Fifth Revolution: Returning the Hospital to the People.
This revolution should initiate the return to the basic principles of decent management, empowerment of the patient, de-institutionalization, and the courage to re-conceptualize healthcare and to let it go back to its core business. We are the generation currently undergoing this paradigm shift. Healthcare is shifting from being purely reactive to preventive, but we still have a long way to go.
How can we design for this new shift towards preventive healthcare, or what we can even call responsible design? I believe the answer lies in research and evidence-based design. When I interned in MASS Design Group, I learned that there should be 4 stages in design. Traditionally especially in architecture, there are two that we mostly focus on: Design and Construction or Manufacturing. However, there should be two more stages to make design more efficient and effective.
Prior to the design phase, there should be a pre-design phase in where you research the context holistically. RISD design students are very aware of this and most of us approach projects this way anyways. However, where I think we are lacking are looking at things from a systemic point of view. Here is where ID students do better than architecture students in my opinion. In architecture, we often use the pre-design phase as basis of form and program making, which I think is still very shallow. Pre-design must be thought of from the scale of systems all the way to the people that use the system.
The fourth phase goes after construction or manufacturing called Impact Analysis. This is often very difficult to do because it costs money outside the traditional budgets that are given by clients. However, it is one of the most important phases because it teaches the designer what actually works and what doesn't outside the theoretical realm. Without Impact Analysis, we cannot achieve a complete feedback loop and that is why history of design has been so inefficient and ineffective. We are currently designing objects and buildings without considering what kind of futures they will create both environmentally and socially. This is a manifestation due to the lack of impact analysis of our designs.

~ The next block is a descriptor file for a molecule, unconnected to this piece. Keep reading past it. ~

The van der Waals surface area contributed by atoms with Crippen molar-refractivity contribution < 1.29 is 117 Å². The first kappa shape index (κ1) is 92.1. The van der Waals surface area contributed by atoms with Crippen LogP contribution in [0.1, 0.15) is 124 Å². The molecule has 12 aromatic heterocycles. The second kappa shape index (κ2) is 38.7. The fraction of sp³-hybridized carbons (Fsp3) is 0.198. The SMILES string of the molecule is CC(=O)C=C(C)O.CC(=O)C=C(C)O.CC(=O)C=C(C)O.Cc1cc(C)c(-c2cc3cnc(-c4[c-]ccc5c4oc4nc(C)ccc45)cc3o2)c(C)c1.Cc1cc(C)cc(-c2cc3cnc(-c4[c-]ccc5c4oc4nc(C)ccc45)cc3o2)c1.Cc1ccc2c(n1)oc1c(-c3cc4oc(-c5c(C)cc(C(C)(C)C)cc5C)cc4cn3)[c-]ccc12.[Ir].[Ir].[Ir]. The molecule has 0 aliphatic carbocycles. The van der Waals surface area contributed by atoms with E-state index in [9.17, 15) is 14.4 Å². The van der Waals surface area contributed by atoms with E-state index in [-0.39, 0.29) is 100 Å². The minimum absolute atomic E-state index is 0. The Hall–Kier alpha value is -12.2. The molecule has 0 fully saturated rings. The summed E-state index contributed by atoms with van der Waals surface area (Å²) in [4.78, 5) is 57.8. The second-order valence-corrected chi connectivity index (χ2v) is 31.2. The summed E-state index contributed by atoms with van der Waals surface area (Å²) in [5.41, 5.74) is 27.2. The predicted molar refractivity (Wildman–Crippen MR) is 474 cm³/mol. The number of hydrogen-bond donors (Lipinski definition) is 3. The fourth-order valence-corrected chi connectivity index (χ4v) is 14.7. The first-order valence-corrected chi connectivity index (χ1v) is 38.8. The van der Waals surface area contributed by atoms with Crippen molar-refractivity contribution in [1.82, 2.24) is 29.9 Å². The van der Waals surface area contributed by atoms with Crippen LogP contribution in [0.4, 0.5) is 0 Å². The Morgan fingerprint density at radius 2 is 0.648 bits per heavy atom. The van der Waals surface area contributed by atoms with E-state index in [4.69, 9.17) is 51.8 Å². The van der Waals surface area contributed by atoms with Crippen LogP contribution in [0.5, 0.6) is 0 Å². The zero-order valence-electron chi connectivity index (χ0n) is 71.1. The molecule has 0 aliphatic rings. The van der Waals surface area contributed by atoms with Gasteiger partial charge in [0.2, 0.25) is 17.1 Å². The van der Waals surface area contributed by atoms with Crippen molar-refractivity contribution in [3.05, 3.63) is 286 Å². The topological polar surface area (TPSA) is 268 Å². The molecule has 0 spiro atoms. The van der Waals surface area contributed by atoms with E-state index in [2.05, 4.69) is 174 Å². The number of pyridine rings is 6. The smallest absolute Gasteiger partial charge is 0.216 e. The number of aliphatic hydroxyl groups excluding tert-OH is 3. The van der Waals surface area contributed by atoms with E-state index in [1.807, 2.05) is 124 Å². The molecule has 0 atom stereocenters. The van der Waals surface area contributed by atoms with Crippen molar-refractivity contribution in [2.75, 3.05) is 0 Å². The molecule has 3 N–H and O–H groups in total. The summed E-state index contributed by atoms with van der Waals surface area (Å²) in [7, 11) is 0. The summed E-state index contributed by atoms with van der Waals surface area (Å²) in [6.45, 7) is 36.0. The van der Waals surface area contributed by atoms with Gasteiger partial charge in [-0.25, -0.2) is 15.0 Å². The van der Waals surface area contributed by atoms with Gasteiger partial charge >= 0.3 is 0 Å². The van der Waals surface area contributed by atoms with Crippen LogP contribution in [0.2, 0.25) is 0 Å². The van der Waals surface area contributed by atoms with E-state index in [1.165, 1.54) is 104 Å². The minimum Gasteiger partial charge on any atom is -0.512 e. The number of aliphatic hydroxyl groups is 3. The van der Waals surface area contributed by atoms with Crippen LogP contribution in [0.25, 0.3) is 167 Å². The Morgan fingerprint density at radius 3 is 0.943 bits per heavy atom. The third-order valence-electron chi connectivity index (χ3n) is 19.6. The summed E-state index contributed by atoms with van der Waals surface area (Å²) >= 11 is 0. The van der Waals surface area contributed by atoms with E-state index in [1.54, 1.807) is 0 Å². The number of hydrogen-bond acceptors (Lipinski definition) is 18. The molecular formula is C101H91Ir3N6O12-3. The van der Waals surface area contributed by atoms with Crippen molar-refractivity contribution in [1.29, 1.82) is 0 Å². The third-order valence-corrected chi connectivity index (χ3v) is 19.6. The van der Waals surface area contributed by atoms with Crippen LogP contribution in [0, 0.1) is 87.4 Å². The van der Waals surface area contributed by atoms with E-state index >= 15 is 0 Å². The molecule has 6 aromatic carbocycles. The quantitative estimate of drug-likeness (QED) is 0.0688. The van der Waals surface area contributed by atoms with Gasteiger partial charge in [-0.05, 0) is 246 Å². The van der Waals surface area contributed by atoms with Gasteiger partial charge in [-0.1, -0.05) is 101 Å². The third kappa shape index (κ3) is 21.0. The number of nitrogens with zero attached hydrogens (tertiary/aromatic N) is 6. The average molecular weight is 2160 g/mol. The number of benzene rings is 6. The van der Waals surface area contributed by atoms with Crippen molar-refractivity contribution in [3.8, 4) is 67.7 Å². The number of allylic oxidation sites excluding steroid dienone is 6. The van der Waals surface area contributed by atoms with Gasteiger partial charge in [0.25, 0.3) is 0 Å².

With all 4 phases completing a feedback loop, designers can truly achieve research and evidence-based design. This means that your design is an efficient use of resources because your design meets a real need and demand rather than a theoretical one. From this we can start designing an environment that actually suits our human needs and prevent us from being unwell and getting sick. We cannot use money anymore as an effective way to gauge the flow of resources. Why not try using wellness as a metric of developing a project and as a way to see its following success?